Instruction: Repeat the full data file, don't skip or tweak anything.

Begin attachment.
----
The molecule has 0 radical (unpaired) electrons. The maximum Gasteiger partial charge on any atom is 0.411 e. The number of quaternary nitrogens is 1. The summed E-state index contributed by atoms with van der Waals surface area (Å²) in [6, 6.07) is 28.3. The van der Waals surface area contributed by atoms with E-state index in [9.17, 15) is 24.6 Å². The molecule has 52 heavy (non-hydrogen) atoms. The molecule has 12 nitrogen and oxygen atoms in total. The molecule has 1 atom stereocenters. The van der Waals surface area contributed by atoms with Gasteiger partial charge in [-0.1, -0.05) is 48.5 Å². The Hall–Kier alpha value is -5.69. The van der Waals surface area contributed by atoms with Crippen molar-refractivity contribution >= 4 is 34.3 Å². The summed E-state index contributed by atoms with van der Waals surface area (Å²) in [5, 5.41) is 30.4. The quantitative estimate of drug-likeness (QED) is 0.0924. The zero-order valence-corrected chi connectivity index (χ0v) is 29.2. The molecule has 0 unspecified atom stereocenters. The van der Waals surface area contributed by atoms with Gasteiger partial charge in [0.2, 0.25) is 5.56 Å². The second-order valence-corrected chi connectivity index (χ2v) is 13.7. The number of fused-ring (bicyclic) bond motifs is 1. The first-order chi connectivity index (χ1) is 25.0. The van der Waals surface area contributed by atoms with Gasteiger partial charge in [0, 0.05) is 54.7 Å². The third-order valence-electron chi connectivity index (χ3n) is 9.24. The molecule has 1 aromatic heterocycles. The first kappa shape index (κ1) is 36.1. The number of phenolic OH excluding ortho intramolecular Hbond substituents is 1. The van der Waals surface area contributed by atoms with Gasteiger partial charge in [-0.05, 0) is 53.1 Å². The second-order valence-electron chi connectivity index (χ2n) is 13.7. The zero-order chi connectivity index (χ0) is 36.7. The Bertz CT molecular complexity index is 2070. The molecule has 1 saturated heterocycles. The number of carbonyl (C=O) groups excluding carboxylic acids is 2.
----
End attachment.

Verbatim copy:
The molecule has 0 radical (unpaired) electrons. The maximum Gasteiger partial charge on any atom is 0.411 e. The number of quaternary nitrogens is 1. The summed E-state index contributed by atoms with van der Waals surface area (Å²) in [6, 6.07) is 28.3. The van der Waals surface area contributed by atoms with E-state index in [9.17, 15) is 24.6 Å². The molecule has 52 heavy (non-hydrogen) atoms. The molecule has 12 nitrogen and oxygen atoms in total. The molecule has 1 atom stereocenters. The van der Waals surface area contributed by atoms with Gasteiger partial charge in [-0.1, -0.05) is 48.5 Å². The Hall–Kier alpha value is -5.69. The van der Waals surface area contributed by atoms with Crippen molar-refractivity contribution >= 4 is 34.3 Å². The summed E-state index contributed by atoms with van der Waals surface area (Å²) in [5, 5.41) is 30.4. The quantitative estimate of drug-likeness (QED) is 0.0924. The zero-order valence-corrected chi connectivity index (χ0v) is 29.2. The molecule has 0 unspecified atom stereocenters. The van der Waals surface area contributed by atoms with Gasteiger partial charge in [0.2, 0.25) is 5.56 Å². The second-order valence-corrected chi connectivity index (χ2v) is 13.7. The number of fused-ring (bicyclic) bond motifs is 1. The first-order chi connectivity index (χ1) is 25.0. The van der Waals surface area contributed by atoms with Gasteiger partial charge in [0, 0.05) is 54.7 Å². The third-order valence-electron chi connectivity index (χ3n) is 9.24. The molecule has 1 aromatic heterocycles. The first kappa shape index (κ1) is 36.1. The number of phenolic OH excluding ortho intramolecular Hbond substituents is 1. The van der Waals surface area contributed by atoms with Gasteiger partial charge in [-0.05, 0) is 53.1 Å². The second-order valence-electron chi connectivity index (χ2n) is 13.7. The zero-order chi connectivity index (χ0) is 36.7. The Bertz CT molecular complexity index is 2070. The molecule has 1 saturated heterocycles. The number of carbonyl (C=O) groups excluding carboxylic acids is 2.